Malcolm Kelly pulled in a pass on a slant pattern, adjusting his body mid-route because the throw was slightly behind him.
He moved up-field, turning on his troublesome left knee.
Finally, Kelly's knee was healthy enough to allow him to flash the potential the Redskins saw in him in the 2008 NFL Draft.
Kelly made his return to the Redskins Park practice fields on Monday, after months of resting and rehabbing the knee.
"It has been a long time coming," Kelly said after practice. "I was anxious to go out there, run a route and feel the ball hit my hands."
Kelly has been running pass routes individually for the last month. The difference this week has been competing against defensive backs.
"It's one thing to run against air, but when you have actual defensive backs, it makes it a little more complicated," he said. "A lot of the route-running I was doing, coaches made sure I was cutting on the leg I had surgery on. My knee has reacted well for a whole month now."
It's welcome news for Kelly, the former Oklahoma standout, and the Redskins.
Last year, Kelly struggled with his knee injury and missed extended practice and playing time.
Coaches waited him out, hoping he would be well enough to play in the stretch run, but he was able to play in just five games.
He finished the season with just three catches for 18 yards.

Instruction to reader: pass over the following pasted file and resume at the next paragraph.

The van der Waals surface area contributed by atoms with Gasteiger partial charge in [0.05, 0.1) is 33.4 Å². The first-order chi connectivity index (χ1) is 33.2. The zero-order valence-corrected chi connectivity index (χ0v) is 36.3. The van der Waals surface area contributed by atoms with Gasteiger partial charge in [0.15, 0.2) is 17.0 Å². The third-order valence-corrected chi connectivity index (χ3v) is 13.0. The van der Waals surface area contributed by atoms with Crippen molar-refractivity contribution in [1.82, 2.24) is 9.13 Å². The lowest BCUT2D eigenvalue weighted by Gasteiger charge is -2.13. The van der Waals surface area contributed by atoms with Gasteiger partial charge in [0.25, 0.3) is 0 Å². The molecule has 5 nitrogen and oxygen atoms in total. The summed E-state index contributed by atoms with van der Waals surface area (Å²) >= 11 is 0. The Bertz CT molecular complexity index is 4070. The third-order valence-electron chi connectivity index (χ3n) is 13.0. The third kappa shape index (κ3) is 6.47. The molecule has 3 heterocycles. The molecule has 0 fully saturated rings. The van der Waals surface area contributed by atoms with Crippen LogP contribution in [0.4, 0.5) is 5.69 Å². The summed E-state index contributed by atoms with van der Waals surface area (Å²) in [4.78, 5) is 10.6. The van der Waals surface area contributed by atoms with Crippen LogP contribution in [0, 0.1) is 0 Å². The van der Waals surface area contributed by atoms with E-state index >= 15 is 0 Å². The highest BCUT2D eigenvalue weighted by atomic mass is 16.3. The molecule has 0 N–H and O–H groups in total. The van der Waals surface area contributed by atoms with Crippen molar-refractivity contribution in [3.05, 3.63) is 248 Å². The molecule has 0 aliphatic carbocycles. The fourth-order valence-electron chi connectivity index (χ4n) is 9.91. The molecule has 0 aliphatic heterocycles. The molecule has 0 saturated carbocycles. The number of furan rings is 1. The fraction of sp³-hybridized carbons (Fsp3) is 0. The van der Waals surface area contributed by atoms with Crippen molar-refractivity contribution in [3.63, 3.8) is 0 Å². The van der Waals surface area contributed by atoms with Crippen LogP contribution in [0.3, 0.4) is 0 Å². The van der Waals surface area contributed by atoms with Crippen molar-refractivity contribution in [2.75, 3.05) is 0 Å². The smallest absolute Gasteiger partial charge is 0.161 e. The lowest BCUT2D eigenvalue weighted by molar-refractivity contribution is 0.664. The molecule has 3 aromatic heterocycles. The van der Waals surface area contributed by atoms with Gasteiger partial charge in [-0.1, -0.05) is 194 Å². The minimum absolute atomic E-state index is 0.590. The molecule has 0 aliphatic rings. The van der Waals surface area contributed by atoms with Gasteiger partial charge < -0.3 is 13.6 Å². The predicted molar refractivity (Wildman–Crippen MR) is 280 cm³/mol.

Kelly had arthroscopic knee surgery in January and was told to take his time with his rehab. Coaches and team officials wanted his knee to be fully healthy for the start of training camp.
Monday's OTA practice was a promising first step.
"What was nice was that we didn't limit him in any way," head coach Jim Zorn said. "We didn't put him on short routes hoping he would just last through the practice. We just practiced him. That was a tremendous sign."
Zorn considers Kelly to be, in a sense, a second-year rookie. Kelly is going to have a "learning curve" as he puts into action everything he has studied the last year.
"It's easy to tell someone to run a curl route, but to line up at the right split, work inside, get off on the snap count, run it against a defensive back and run an inside or outside technique--that takes a little bit of time," Zorn said.
Zorn has been impressed with Kelly's explosiveness at the line of scrimmage as well as his pass-catching ability.
Kelly needs to improve on his breaks as he comes out of pass routes, Zorn said.
What is Kelly's role for the coming season?
"I hope he can compete for a starting role," Zorn replied. "Santana [Moss] is our starter, and Antwaan is our starter on the other side. I hope Devin [Thomas] and Malcolm both compete for a position. And if not the starting position, then their roles are to be [contributors], to get on the field this year and get them the ball."
Kelly said he doesn't feel external pressure to prove his potential.
He does put pressure on himself, though.
"It's a pride thing," he said. "You can say it isn't, but no one wants to sit there watching. That's what pushes me every day."